Tuesday, December 8, 2020

Living with an Artist: Part Two

Retirement can be a funny state-of-mind. Everyone approaches it a little differently. Some folks embrace the concept with enthusiasm for their measured time ahead; for however long that may be. Others take a more cautious approach, judging time and money spent in return for what?  I found my post-retirement calling pretty quickly and have settled into a routine that satisfies my soul as well as my curious mind.

Sharon followed a bit of a circuitous route but has finally found her focus. I blogged about this some time ago and it just continues to grow over the years. Sharon has become an artist.

In the beginning, it meant creating metal art through welding various forms and shapes. Gradually those endeavors evolved into alcohol ink and acrylics. Then Sharon’s art became a full blown exploration and examination of various painting mediums, methods and techniques. In that process of experimentation, my wife began mixing and matching a plethora of textures, patterns and applications to see the results. She also learned the disciplines associated with the many different approaches to her art.

I’m living with an artist now. Her lifestyle has changed and evolved over the past couple of years. The changes were subtle at first then grew more focused as an interest in the arts became her new-found passion.

The residue of her artistic endeavors continue to be seen everywhere; on the kitchen table, in corners, the basement and even Brian’s old bedroom. There is evidence of her art projects all over the place. Picture frames and paints are stacked everywhere.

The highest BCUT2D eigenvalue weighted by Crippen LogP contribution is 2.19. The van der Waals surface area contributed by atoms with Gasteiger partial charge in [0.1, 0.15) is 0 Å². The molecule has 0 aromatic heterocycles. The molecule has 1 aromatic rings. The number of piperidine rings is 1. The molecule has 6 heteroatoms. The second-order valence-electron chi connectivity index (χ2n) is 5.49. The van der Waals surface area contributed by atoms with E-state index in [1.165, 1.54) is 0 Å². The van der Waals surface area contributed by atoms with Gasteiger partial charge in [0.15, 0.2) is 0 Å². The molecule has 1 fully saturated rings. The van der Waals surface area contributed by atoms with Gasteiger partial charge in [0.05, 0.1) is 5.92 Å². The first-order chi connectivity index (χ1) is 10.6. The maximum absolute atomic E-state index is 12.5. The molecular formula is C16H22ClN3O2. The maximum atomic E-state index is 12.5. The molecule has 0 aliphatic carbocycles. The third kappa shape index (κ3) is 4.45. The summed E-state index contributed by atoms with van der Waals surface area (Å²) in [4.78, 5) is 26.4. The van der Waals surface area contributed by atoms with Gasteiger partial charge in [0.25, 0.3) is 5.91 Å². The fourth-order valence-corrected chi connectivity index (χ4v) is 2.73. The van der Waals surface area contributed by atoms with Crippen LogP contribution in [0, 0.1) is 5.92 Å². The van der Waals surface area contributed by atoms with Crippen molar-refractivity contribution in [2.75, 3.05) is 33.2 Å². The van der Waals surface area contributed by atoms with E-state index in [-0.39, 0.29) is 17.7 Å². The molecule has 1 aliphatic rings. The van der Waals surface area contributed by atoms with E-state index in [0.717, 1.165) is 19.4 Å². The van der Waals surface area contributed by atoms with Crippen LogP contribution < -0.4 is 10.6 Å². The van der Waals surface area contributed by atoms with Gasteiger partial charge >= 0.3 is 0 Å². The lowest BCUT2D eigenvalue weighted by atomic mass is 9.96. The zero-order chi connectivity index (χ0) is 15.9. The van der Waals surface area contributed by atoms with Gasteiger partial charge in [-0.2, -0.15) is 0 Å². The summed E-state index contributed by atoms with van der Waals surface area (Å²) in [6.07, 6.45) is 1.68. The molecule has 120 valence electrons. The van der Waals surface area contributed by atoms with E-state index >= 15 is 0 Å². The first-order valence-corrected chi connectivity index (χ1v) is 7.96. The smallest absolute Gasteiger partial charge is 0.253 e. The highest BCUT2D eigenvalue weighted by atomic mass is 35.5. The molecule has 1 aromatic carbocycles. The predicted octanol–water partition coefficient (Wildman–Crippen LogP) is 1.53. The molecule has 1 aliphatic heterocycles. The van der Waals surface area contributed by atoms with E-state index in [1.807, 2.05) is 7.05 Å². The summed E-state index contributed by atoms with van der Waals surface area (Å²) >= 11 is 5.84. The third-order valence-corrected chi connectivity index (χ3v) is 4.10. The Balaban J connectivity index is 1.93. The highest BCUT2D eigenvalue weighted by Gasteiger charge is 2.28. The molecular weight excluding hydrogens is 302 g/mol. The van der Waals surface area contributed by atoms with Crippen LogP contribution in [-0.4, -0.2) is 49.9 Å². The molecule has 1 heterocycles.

Sharon can no longer chide me for stacking papers on the floor of my writing room (Melanie’s old bedroom). The artist’s ammunition has come to rest and now even Sharon understands it has to go somewhere.

Over the years, Sharon has taken art classes at the Northrup King Building in Norde East Minneapolis and at the Palm Springs Art Center. Her work is being displayed in a design store at International Market Square and soon will be represented in the desert.

Sharon recently had an art sale in our backyard.

It was a fund-raiser for her Apple Valley Rotary group and Sharon raised over $10,000 dollars for a local food shelf. Sharon had 93 pieces of art for sale and sold 87 of them.

Sharon’s venture into painting is less impressive than her embracing the true spirit of her craft. She is experimenting, succeeding at times and failing at others and trying again. There is a sense of urgency and a crusade that she is on. She is finding her voice, her comfort level and self-expression in her art. Sharon’s art is the story of her thoughts and feelings and moods and ambitions.

Sharon’s paintings energize her and give her a reason to care. It is carrying her beyond past academic success to newfound pleasures of the soul. Now she is passing on that knowledge to her grandchildren.

It means fulfillment for Sharon as an artist, an explorer and a person. It now defines who she is and what she has become. It is a life filled with purpose and meaning.

Been there, done that, doing it.  I know what it’s like. I couldn’t be more proud of everything she’s accomplished thus far and will in the future.

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